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Revenue gains for Hub Group‘s intermodal, logistics and truck brokerage segments, as well its October acquisition of Choptank, helped the company reach record quarterly profit for the fourth quarter of 2021.
Hub Group’s (NASDAQ: HUBG) net income for the fourth quarter of 2021 was a quarterly record, reaching $84.3 million, or $2.48 per diluted share (EPS), compared with $22.4 million, or 67 cents per diluted share, in the fourth quarter of 2021.
That year-over-year jump in EPS, itself a quarterly record for the company, beat analysts’ expectations.
“HUBG blew the doors off Q4, exceeding expectations on the top and bottom line as exceptional freight demand drove pricing strength across the board, despite the congestion in the network,” said Cowen transportation director Jason Seidl. 2022 “guidance came in well above previous forecasts, with earnings expectations [about] even each quarter, exemplifying the balanced lever between the top line and margins.” Hub Group’s adjusted EPS came in above Cowen’s estimate of $1.35 and the consensus figure of $1.43.
Fourth-quarter revenue rose 32% to $1.3 billion, compared with $953 million a year ago on “exceptionally strong freight demand,” Hub Group Chairman and CEO Dave Yeager said in a release.
Of that, intermodal revenue gew 25% to $702 million amid a 37% increase in revenue per load and despite a 9% decline in volume that was caused by ongoing network fluidity challenges, according to Hub Group.
Logistics revenue rose 13% to $224 million on the growth of Hub Group’s final-mile and consolidation services, the company said.
Truck brokerage revenue increased 112% to $268 million primarily because of the October acquisition of Choptank Transport, a truck brokerage company specializing in refrigerated goods, as well as from growth in revenue per load, Hub Group said. Contractual freight represented 49% of total brokerage volume in the fourth quarter of 2021, compared with 57% the previous year.
But dedicated revenue fell 8% to $62 million on declines from existing customers and the impact of Hub Group’s exit from certain businesses.
Cost and expenses rose nearly 28% to $95 million on the operating costs of Hub Group’s final-mile and Choptank acquisitions as well as higher compensation expenses.
As Hub Group looks at 2022, company executives expect high freight demand, supply chain constraints and continued port congestion to persist throughout the year, all of which are factors that could keep the company’s business brisk. But it also expects costs to increase on the rail side as well as on the third-party drayage side in the form of driver wage increases, and it anticipates a softening in the truck markets sometime this year. Company executives also see rail service improving in 2022, which could in turn create some capacity on Hub Group’s network.
When asked about Union Pacific’s (NYSE: UNP) decision to use Schneider National (NASDAQ: SNDR) as its intermodal carrier for UP’s western business, Yeager replied that he didn’t see a significant competitive change resulting from the decision.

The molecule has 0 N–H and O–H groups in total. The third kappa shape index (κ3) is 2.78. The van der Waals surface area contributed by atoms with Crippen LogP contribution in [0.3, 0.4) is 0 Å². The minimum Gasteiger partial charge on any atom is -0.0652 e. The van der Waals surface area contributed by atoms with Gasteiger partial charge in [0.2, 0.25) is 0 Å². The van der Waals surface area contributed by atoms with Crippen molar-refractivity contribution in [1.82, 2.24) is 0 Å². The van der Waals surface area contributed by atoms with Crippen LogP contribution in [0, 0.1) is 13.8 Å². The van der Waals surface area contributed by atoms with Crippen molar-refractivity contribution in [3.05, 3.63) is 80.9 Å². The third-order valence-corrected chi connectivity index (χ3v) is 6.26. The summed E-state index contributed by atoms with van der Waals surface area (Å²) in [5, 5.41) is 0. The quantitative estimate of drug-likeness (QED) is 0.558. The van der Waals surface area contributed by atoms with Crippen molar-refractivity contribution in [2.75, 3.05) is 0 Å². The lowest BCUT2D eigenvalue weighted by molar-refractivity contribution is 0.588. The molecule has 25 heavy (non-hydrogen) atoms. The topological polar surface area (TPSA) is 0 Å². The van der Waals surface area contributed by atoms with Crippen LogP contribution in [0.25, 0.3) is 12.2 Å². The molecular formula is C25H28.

“Hub is the largest intermodal partner on the UP. In fact, we’re twice the size of Schneider Intermodal and five times the size as Knight Intermodal. And we also have 40% more drivers that we have allocated towards intermodal than either of our competitors,” Yeager said during an earnings call with investors late Thursday. “We have a great relationship with the UP, and I think on a very positive note, we have a long-term contract which features benefits that come with that kind of scale.”
He continued, “It’s also on the positive side that UP is gearing up for the additional business by investing $600 million of capital in 2022, targeting specifically chassis as well as terminals. So bottom line is we view [this] to be basically a net neutral for Hub and not a major competitive change.”
Hub Group President and COO Phil Yeager added, “With one of the other providers coming on UP being aligned with the Norfolk Southern, that’ll give us maybe a little bit more density than the two other asset-based providers that are aligned with UP and CSX. So we think with that, we’ll have a better reach, more density, and we’ll have more interline options that will provide a good service.”
Hub Group expects a diluted EPS of between $5.90 and $6.30 for 2022, compared with diluted EPS of $5.06 for 2021.
Estimated revenue for 2022 is in the range from $4.9 billion to $5.1 billion, with gross margin at a range of 13.9% to 14.3%. Meanwhile, estimated costs and expenses are in the area of $425 million to $445 million for the year.
Capital expenditures for 2022 are planned to be between $240 million and $270 million. Those capital expenses include an order of 6,550 containers, including 550 refrigerated containers, which will result in a net growth of approximately 6,000 after retirements of containers that have reached end of life, the company said. Hub Group also expects to receive over 750 tractors this year, including deliveries from its 2021 order, to replace older units and support growth in the company’s drayage and dedicated fleets. Approximately $40 million will be spent for information technology investments and for the expansion of Hub Group’s headquarters.
“The refrigerated market continues to add a significant amount of demand. And we’re actually going to be investing in 550 incremental, refrigerated containers this year to help support our selling into that market” and support existing Choptank and Hub Group customers, Phil Yeager said.
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